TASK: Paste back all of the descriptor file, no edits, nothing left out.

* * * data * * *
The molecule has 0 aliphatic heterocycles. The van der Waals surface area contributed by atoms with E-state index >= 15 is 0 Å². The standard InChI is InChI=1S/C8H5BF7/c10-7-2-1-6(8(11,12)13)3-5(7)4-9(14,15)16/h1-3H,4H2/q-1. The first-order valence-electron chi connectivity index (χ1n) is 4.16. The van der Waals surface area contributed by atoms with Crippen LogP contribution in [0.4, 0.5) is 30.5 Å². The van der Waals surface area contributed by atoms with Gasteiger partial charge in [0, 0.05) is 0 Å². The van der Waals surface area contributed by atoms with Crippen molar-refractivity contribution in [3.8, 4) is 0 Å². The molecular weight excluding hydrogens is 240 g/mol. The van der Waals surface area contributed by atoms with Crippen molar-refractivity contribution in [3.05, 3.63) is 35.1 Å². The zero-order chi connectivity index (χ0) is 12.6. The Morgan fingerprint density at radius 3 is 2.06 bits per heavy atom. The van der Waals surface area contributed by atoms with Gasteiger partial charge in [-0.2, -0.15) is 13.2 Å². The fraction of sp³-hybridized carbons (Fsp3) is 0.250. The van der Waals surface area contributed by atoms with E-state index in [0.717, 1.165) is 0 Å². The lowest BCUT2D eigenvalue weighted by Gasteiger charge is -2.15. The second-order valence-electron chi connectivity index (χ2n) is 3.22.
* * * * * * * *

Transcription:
The molecule has 0 aliphatic heterocycles. The van der Waals surface area contributed by atoms with E-state index >= 15 is 0 Å². The standard InChI is InChI=1S/C8H5BF7/c10-7-2-1-6(8(11,12)13)3-5(7)4-9(14,15)16/h1-3H,4H2/q-1. The first-order valence-electron chi connectivity index (χ1n) is 4.16. The van der Waals surface area contributed by atoms with Crippen LogP contribution in [0.4, 0.5) is 30.5 Å². The van der Waals surface area contributed by atoms with Gasteiger partial charge in [0, 0.05) is 0 Å². The van der Waals surface area contributed by atoms with Crippen molar-refractivity contribution in [3.8, 4) is 0 Å². The molecular weight excluding hydrogens is 240 g/mol. The van der Waals surface area contributed by atoms with Crippen molar-refractivity contribution in [3.05, 3.63) is 35.1 Å². The zero-order chi connectivity index (χ0) is 12.6. The Morgan fingerprint density at radius 3 is 2.06 bits per heavy atom. The van der Waals surface area contributed by atoms with Gasteiger partial charge in [-0.2, -0.15) is 13.2 Å². The fraction of sp³-hybridized carbons (Fsp3) is 0.250. The van der Waals surface area contributed by atoms with E-state index in [0.717, 1.165) is 0 Å². The lowest BCUT2D eigenvalue weighted by Gasteiger charge is -2.15. The second-order valence-electron chi connectivity index (χ2n) is 3.22.